- The Washington Times - Monday, June 21, 2004

Earlier this month, following the March-May period during which nearly 1 million jobs were created, the Labor Department issued its first-ever report examining what proportion of layoffs was attributed to firms outsourcing work to overseas facilities. Confirming what nearly all sober-minded economists had known for decades, the report found that fewer than 2 percent of the 240,000 private-sector nonfarm workers laid off for at least 31 days during the first quarter “were associated with the movement of work outside of the country.”

John Kerry rode the outsourcing “crisis” as hard as he could until Super Tuesday, March 2, when he effectively captured the Democratic nomination. In the heat of the primary season, Mr. Kerry’s campaign suggested that President Bush’s nominee for manufacturing czar qualified as a notorious “Benedict Arnold CEO” because he opened a production facility in China to serve the local market. By that standard, of course, the $500 million Heinz ketchup fortune inherited by his wife, Teresa Heinz Kerry, would have been generated by a “Benedict Arnold” company, which for decades has been producing overseas to serve local markets.

In fact, as the Economist pointedly noted recently, outsourcing is a centuries-old phenomenon. As such, however, it has always accounted for a very small fraction of the total number of jobs created and destroyed by America’s phenomenal jobs-producing economy, which for decades has been — and remains — the envy of the industrial world. Indeed, America’s extremely flexible labor market, which routinely churns 2 million jobs each month, has generated a net increase of about 20 million jobs during each of the past three decades. During that period, total employment increased by more than 60 million jobs, or by 85 percent.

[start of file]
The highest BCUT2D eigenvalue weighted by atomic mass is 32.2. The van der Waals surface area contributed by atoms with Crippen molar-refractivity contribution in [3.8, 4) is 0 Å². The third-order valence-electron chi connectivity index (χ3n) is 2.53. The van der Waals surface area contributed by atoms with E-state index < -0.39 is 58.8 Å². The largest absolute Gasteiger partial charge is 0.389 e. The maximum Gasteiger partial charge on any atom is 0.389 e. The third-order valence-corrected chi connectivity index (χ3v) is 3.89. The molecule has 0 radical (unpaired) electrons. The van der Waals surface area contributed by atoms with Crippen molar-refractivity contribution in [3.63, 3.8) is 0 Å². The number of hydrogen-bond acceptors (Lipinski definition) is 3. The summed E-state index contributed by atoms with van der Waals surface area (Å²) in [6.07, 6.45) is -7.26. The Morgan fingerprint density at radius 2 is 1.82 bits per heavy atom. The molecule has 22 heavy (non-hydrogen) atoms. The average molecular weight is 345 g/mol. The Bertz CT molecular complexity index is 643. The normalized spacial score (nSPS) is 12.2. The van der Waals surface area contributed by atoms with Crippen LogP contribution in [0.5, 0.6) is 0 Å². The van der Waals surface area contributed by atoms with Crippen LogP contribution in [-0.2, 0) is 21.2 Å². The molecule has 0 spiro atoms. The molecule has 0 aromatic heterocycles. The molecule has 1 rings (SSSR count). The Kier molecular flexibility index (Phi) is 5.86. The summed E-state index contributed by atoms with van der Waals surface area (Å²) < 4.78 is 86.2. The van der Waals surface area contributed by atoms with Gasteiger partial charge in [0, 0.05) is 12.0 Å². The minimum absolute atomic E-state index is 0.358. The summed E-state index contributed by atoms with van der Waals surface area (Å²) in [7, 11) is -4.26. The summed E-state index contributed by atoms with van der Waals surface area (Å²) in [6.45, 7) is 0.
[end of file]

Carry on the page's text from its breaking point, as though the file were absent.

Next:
Throughout this wealth-generating process of “creative destruction,” as economist Joseph Schumpeter described it more than 60 years ago, the constant churning assures that the increases in employment are directed to growth industries where the new jobs can be most productive. Higher productivity raises a nation’s standard of living, a result that is confirmed by the fact that U.S. inflation-adjusted per capita gross domestic product increased by nearly 90 percent over the past three decades, rising from $18,400 per person in 1970 to $34,800 per person in 2000. The fact that 600,000 jobs were lost from 1970 to 2000 in the manufacturing industry, which has been especially affected by the outsourcing phenomenon, did not prevent U.S.-based firms from nearly tripling their manufacturing output.

There never was an outsourcing crisis, a conclusion evident from the fact that trade-related layoffs, when they peaked in 2001, accounted for only 0.6 percent of total U.S. unemployment. Nevertheless, Mr. Kerry successfully exploited a non-existing crisis. In the three months since Mr. Kerry wrapped up the nomination, nearly 1 million jobs have been created, but he continues his cross-country misery tour remorselessly proclaiming the worst economy since the Great Depression.

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